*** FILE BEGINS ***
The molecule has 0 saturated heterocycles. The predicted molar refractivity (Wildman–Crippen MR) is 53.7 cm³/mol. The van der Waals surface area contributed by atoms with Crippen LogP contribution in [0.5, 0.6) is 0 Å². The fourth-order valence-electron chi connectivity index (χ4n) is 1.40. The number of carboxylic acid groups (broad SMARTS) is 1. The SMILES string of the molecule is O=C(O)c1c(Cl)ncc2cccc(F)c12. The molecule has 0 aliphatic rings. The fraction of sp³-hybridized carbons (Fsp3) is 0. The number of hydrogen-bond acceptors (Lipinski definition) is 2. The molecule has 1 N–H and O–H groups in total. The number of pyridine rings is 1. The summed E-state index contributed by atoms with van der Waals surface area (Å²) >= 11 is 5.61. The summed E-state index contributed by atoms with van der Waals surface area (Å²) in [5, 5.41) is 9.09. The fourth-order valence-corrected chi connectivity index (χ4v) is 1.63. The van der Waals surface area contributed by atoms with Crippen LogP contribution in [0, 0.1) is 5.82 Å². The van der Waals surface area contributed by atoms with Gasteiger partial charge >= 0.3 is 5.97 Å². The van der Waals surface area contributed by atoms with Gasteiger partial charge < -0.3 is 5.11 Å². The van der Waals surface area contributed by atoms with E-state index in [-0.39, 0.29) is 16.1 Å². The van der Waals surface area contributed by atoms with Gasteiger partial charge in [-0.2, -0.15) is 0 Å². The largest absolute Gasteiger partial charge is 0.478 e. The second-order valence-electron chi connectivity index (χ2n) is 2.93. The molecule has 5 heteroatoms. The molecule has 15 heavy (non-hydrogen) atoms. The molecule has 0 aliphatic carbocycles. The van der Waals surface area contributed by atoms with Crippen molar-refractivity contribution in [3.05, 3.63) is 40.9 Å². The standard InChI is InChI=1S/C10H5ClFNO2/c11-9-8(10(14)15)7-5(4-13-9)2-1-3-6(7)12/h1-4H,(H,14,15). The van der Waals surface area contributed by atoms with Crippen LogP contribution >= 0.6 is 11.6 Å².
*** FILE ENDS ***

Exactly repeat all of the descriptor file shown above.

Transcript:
The molecule has 0 saturated heterocycles. The predicted molar refractivity (Wildman–Crippen MR) is 53.7 cm³/mol. The van der Waals surface area contributed by atoms with Crippen LogP contribution in [0.5, 0.6) is 0 Å². The fourth-order valence-electron chi connectivity index (χ4n) is 1.40. The number of carboxylic acid groups (broad SMARTS) is 1. The SMILES string of the molecule is O=C(O)c1c(Cl)ncc2cccc(F)c12. The molecule has 0 aliphatic rings. The fraction of sp³-hybridized carbons (Fsp3) is 0. The number of hydrogen-bond acceptors (Lipinski definition) is 2. The molecule has 1 N–H and O–H groups in total. The number of pyridine rings is 1. The summed E-state index contributed by atoms with van der Waals surface area (Å²) >= 11 is 5.61. The summed E-state index contributed by atoms with van der Waals surface area (Å²) in [5, 5.41) is 9.09. The fourth-order valence-corrected chi connectivity index (χ4v) is 1.63. The van der Waals surface area contributed by atoms with Crippen LogP contribution in [0, 0.1) is 5.82 Å². The van der Waals surface area contributed by atoms with Gasteiger partial charge >= 0.3 is 5.97 Å². The van der Waals surface area contributed by atoms with Gasteiger partial charge < -0.3 is 5.11 Å². The van der Waals surface area contributed by atoms with E-state index in [-0.39, 0.29) is 16.1 Å². The van der Waals surface area contributed by atoms with Gasteiger partial charge in [-0.2, -0.15) is 0 Å². The largest absolute Gasteiger partial charge is 0.478 e. The second-order valence-electron chi connectivity index (χ2n) is 2.93. The molecule has 5 heteroatoms. The molecule has 15 heavy (non-hydrogen) atoms. The molecule has 0 aliphatic carbocycles. The van der Waals surface area contributed by atoms with Crippen molar-refractivity contribution in [3.05, 3.63) is 40.9 Å². The standard InChI is InChI=1S/C10H5ClFNO2/c11-9-8(10(14)15)7-5(4-13-9)2-1-3-6(7)12/h1-4H,(H,14,15). The van der Waals surface area contributed by atoms with Crippen LogP contribution >= 0.6 is 11.6 Å².